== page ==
# Human Shoulder Motion & Powered Flight

I have an idea for a story where human live on world with low gravity and a dense atmosphere. These humans have developed artificial wings that are attached to their arms so they can fly. Since the shoulders of birds and bats have changed to facilitate the motion needed for flight, I was wondering if human shoulders would have the range of motion needed for a flight stroke.

If no, then could the human shoulder change its shape through bone remodeling in response to the stress of flight to make flying easier?

Edit: The gravity is 0.31g and the atmospheric density is 5.29 kg/m3

• How low gravity and how dense atmosphere you imagine on your planet? Nov 23 '18 at 23:30
• I was thinking that the motion could be mainly amplified by motions of the elbow thru wrist, relative to the upper arm. iow, not relying upon muscle power, but lower arms as actuators to mechanical wings. this could theoretically work even on earth. Nov 24 '18 at 0:25

They certainly can given the right conditions.

Humans might be able to fly on Titan—if they use large enough wings https://io9.gizmodo.com/humans-might-be-able-to-fly-on-titan-if-they-use-large-1536169825

If the density of the atmosphere is the same as the density of their bodies then they are effectively swimming. They can do the breast stroke. Swimmers have pretty much neutral buoyancy so gravity doesn't come into it much. With altitude the atmosphere becomes less dense so achieving altitude would become increasingly difficult.

Look at the shoulder range of motion that swimmers have. The butterfly stroke and backstroke prove that mobility is very extensive.

What if the density of the atmosphere is less than that of the flyers? In that case there will be a limit beyond which humanoids cannot go. They can wear increasingly large wings but eventually their muscles and skeleton won't be able to cope.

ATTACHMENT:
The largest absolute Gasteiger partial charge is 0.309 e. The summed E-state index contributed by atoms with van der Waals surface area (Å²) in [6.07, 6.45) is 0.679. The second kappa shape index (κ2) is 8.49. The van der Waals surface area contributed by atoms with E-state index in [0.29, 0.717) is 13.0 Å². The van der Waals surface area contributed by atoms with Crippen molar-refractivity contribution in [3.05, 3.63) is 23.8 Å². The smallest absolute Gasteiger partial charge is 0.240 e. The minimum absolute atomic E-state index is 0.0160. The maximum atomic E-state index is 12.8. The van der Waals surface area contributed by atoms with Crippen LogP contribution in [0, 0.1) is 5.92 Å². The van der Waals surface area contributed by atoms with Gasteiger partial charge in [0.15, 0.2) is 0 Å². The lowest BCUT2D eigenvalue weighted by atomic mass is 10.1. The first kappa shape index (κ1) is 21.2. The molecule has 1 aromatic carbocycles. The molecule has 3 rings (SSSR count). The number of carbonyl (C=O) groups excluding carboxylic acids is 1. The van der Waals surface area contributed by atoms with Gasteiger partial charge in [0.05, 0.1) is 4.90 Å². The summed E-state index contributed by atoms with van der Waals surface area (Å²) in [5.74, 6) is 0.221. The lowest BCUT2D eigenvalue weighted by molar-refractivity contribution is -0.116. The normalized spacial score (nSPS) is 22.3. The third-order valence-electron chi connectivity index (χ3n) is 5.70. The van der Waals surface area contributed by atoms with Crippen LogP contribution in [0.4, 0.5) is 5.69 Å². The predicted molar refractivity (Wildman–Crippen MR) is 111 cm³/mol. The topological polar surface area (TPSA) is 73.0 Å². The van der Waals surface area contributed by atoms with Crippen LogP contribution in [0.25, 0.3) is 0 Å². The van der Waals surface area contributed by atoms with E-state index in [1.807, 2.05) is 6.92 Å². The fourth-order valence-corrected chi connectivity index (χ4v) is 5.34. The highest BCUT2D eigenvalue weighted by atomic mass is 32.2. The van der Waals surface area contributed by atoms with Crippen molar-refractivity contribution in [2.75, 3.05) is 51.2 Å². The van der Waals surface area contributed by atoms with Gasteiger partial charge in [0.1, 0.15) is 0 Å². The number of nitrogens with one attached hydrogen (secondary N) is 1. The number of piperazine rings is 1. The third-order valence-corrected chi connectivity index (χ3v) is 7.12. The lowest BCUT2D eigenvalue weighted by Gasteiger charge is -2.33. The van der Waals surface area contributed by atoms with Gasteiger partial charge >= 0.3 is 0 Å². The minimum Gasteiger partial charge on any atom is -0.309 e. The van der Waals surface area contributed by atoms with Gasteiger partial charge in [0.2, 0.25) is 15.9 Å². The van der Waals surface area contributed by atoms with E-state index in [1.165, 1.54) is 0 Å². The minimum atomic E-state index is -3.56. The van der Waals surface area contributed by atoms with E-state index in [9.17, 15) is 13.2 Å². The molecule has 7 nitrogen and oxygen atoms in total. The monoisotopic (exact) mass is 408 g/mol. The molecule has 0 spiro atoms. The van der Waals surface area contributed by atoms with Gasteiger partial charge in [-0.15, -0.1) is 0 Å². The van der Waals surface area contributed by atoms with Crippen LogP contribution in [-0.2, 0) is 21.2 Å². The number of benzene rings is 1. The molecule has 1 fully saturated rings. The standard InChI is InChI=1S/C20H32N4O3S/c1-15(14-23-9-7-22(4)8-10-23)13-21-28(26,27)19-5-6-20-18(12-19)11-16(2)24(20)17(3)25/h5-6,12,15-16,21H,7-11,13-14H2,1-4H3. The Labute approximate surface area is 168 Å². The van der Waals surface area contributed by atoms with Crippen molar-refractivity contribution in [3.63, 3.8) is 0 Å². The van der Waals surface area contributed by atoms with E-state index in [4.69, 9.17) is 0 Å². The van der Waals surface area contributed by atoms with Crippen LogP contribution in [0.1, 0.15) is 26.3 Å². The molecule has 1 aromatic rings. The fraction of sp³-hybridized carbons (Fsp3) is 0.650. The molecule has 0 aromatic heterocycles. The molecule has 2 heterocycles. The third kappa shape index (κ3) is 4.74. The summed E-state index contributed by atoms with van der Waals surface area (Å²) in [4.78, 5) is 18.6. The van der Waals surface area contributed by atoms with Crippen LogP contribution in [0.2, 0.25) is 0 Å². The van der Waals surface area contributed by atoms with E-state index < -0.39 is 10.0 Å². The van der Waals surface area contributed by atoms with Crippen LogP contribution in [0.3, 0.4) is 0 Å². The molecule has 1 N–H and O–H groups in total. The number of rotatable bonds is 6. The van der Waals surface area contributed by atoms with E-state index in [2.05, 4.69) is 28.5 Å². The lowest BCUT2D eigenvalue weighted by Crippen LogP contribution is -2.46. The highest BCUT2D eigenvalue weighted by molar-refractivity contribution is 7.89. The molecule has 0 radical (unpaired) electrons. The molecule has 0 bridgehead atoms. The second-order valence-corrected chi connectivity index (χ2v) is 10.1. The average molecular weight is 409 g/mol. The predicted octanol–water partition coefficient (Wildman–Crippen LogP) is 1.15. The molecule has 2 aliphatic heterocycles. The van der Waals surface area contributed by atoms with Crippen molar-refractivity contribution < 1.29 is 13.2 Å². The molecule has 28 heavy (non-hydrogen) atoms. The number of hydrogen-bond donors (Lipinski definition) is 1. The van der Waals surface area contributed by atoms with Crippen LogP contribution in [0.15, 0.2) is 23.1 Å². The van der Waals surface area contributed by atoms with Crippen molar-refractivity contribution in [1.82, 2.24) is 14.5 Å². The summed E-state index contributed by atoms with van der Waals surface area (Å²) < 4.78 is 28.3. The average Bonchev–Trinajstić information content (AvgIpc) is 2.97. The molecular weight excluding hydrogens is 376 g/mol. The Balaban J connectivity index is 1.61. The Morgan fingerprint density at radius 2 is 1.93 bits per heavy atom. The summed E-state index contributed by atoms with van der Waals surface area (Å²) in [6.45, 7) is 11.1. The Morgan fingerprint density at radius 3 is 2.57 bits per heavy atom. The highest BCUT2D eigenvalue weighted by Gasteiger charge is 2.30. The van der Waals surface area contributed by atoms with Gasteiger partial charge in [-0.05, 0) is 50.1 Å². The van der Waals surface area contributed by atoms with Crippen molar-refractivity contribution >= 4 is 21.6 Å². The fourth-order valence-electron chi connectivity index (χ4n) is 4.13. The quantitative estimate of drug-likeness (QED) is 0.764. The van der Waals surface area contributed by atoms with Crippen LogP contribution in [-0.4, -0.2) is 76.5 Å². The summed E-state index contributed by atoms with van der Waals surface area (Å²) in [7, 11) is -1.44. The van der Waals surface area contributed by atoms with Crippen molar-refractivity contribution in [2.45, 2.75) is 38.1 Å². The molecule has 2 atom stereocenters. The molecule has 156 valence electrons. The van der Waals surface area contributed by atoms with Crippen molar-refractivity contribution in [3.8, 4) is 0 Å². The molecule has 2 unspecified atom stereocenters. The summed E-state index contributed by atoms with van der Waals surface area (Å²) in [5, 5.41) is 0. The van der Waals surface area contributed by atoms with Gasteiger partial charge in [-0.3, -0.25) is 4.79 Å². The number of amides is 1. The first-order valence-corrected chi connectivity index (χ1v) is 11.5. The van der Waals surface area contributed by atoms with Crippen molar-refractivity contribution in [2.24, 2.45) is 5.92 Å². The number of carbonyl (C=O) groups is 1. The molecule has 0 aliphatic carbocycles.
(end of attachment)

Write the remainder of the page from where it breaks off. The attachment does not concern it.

Can humans fly like birds? https://engineering.mit.edu/engage/ask-an-engineer/can-humans-fly-like-birds/

Very interesting question. The shoulders of homo sapiens have evolved to throw projectiles with great power and precision. That's why chimpanzees and apes can't throw a baseball very well. However, the shoulder of the homo sapiens are at greater risk of injury and dislocation because of that increased range of motion. Weight lifters and athletes often injure their shoulders during routine exercises.

https://www.bbc.com/news/science-environment-23061016

Flight is quite complicated, however. A bird's wings don't just flap back and forth. There are many angles, bends, and twists to navigate around tree branches and escape predators. How would a pair of artificial wings manage all those twists? A human's torso and legs are also very heavy, so flying would take as much strength as doing fifty pull-ups per minute using the latissimus muscles. Flying in a denser fluid (i.e. water) definitely helps, but at some point won't the human's lungs also need to evolve to breathe that heavy fluid?